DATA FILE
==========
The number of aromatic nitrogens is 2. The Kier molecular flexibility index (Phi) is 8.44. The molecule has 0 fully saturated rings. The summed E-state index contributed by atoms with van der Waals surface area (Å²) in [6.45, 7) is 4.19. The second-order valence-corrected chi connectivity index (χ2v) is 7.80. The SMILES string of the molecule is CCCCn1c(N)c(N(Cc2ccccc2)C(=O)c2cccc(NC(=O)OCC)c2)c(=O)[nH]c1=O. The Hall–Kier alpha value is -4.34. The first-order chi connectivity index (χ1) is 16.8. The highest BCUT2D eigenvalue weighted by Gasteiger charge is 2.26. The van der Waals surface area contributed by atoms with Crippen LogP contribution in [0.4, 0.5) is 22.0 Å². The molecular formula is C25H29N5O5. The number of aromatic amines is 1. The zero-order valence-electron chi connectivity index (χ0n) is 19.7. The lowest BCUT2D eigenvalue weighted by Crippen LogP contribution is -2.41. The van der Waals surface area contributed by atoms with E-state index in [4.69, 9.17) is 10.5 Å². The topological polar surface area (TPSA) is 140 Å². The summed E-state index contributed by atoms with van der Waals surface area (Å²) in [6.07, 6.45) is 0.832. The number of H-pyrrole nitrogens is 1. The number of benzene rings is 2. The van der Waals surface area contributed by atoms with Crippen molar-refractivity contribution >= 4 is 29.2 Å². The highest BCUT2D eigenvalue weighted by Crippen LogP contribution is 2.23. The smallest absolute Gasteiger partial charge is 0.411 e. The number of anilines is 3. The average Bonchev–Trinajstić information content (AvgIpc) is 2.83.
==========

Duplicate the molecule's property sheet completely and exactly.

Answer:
The number of aromatic nitrogens is 2. The Kier molecular flexibility index (Phi) is 8.44. The molecule has 0 fully saturated rings. The summed E-state index contributed by atoms with van der Waals surface area (Å²) in [6.45, 7) is 4.19. The second-order valence-corrected chi connectivity index (χ2v) is 7.80. The SMILES string of the molecule is CCCCn1c(N)c(N(Cc2ccccc2)C(=O)c2cccc(NC(=O)OCC)c2)c(=O)[nH]c1=O. The Hall–Kier alpha value is -4.34. The first-order chi connectivity index (χ1) is 16.8. The highest BCUT2D eigenvalue weighted by Gasteiger charge is 2.26. The van der Waals surface area contributed by atoms with Crippen LogP contribution in [0.4, 0.5) is 22.0 Å². The molecular formula is C25H29N5O5. The number of aromatic amines is 1. The zero-order valence-electron chi connectivity index (χ0n) is 19.7. The lowest BCUT2D eigenvalue weighted by Crippen LogP contribution is -2.41. The van der Waals surface area contributed by atoms with E-state index in [4.69, 9.17) is 10.5 Å². The topological polar surface area (TPSA) is 140 Å². The summed E-state index contributed by atoms with van der Waals surface area (Å²) in [6.07, 6.45) is 0.832. The number of H-pyrrole nitrogens is 1. The number of benzene rings is 2. The van der Waals surface area contributed by atoms with Crippen molar-refractivity contribution >= 4 is 29.2 Å². The highest BCUT2D eigenvalue weighted by Crippen LogP contribution is 2.23. The smallest absolute Gasteiger partial charge is 0.411 e. The number of anilines is 3. The average Bonchev–Trinajstić information content (AvgIpc) is 2.83.